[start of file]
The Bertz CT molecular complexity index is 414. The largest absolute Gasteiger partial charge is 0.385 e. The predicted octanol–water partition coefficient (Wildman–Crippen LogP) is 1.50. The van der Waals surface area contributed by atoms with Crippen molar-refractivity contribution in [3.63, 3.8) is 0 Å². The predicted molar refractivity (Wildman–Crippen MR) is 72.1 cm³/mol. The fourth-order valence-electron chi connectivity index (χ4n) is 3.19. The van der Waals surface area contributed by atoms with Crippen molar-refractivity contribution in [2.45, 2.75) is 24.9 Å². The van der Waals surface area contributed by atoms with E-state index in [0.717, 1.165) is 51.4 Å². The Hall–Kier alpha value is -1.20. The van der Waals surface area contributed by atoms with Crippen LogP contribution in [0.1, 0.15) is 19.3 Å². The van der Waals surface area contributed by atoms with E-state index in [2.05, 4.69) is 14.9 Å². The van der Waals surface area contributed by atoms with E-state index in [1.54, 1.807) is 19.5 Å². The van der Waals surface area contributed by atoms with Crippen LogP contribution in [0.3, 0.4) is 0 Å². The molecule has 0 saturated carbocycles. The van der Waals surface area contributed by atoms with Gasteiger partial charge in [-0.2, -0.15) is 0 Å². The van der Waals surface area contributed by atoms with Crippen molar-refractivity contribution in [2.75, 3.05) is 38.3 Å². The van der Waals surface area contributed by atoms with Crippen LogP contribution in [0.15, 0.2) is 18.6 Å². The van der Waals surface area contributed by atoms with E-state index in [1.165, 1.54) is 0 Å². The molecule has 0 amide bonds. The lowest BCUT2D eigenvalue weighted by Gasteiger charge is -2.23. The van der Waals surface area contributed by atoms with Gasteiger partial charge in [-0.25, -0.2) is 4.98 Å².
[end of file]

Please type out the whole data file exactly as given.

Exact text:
The Bertz CT molecular complexity index is 414. The largest absolute Gasteiger partial charge is 0.385 e. The predicted octanol–water partition coefficient (Wildman–Crippen LogP) is 1.50. The van der Waals surface area contributed by atoms with Crippen molar-refractivity contribution in [3.63, 3.8) is 0 Å². The predicted molar refractivity (Wildman–Crippen MR) is 72.1 cm³/mol. The fourth-order valence-electron chi connectivity index (χ4n) is 3.19. The van der Waals surface area contributed by atoms with Crippen molar-refractivity contribution in [2.45, 2.75) is 24.9 Å². The van der Waals surface area contributed by atoms with E-state index in [0.717, 1.165) is 51.4 Å². The Hall–Kier alpha value is -1.20. The van der Waals surface area contributed by atoms with Crippen LogP contribution in [0.1, 0.15) is 19.3 Å². The van der Waals surface area contributed by atoms with E-state index in [2.05, 4.69) is 14.9 Å². The van der Waals surface area contributed by atoms with E-state index in [1.54, 1.807) is 19.5 Å². The van der Waals surface area contributed by atoms with Crippen LogP contribution in [0.3, 0.4) is 0 Å². The molecule has 0 saturated carbocycles. The van der Waals surface area contributed by atoms with Gasteiger partial charge in [-0.2, -0.15) is 0 Å². The van der Waals surface area contributed by atoms with Crippen molar-refractivity contribution in [2.75, 3.05) is 38.3 Å². The van der Waals surface area contributed by atoms with Crippen LogP contribution in [0.15, 0.2) is 18.6 Å². The van der Waals surface area contributed by atoms with E-state index in [1.165, 1.54) is 0 Å². The molecule has 0 amide bonds. The lowest BCUT2D eigenvalue weighted by Gasteiger charge is -2.23. The van der Waals surface area contributed by atoms with Gasteiger partial charge in [-0.25, -0.2) is 4.98 Å².